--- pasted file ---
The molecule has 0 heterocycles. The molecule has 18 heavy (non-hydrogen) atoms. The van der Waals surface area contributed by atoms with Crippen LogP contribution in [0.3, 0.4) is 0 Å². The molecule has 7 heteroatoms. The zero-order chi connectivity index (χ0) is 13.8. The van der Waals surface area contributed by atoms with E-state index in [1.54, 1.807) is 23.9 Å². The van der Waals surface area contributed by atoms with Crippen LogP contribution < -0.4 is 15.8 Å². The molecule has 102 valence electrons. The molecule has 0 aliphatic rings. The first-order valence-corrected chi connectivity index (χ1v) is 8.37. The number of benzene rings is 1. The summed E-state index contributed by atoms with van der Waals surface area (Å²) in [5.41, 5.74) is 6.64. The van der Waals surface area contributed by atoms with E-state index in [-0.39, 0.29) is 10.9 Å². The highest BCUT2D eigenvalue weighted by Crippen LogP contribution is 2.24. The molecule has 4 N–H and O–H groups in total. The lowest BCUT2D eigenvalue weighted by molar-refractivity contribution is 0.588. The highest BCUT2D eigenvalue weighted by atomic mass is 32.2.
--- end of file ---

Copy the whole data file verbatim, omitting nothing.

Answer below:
The molecule has 0 heterocycles. The molecule has 18 heavy (non-hydrogen) atoms. The van der Waals surface area contributed by atoms with Crippen LogP contribution in [0.3, 0.4) is 0 Å². The molecule has 7 heteroatoms. The zero-order chi connectivity index (χ0) is 13.8. The van der Waals surface area contributed by atoms with E-state index in [1.54, 1.807) is 23.9 Å². The van der Waals surface area contributed by atoms with Crippen LogP contribution < -0.4 is 15.8 Å². The molecule has 102 valence electrons. The molecule has 0 aliphatic rings. The first-order valence-corrected chi connectivity index (χ1v) is 8.37. The number of benzene rings is 1. The summed E-state index contributed by atoms with van der Waals surface area (Å²) in [5.41, 5.74) is 6.64. The van der Waals surface area contributed by atoms with E-state index in [-0.39, 0.29) is 10.9 Å². The highest BCUT2D eigenvalue weighted by Crippen LogP contribution is 2.24. The molecule has 4 N–H and O–H groups in total. The lowest BCUT2D eigenvalue weighted by molar-refractivity contribution is 0.588. The highest BCUT2D eigenvalue weighted by atomic mass is 32.2.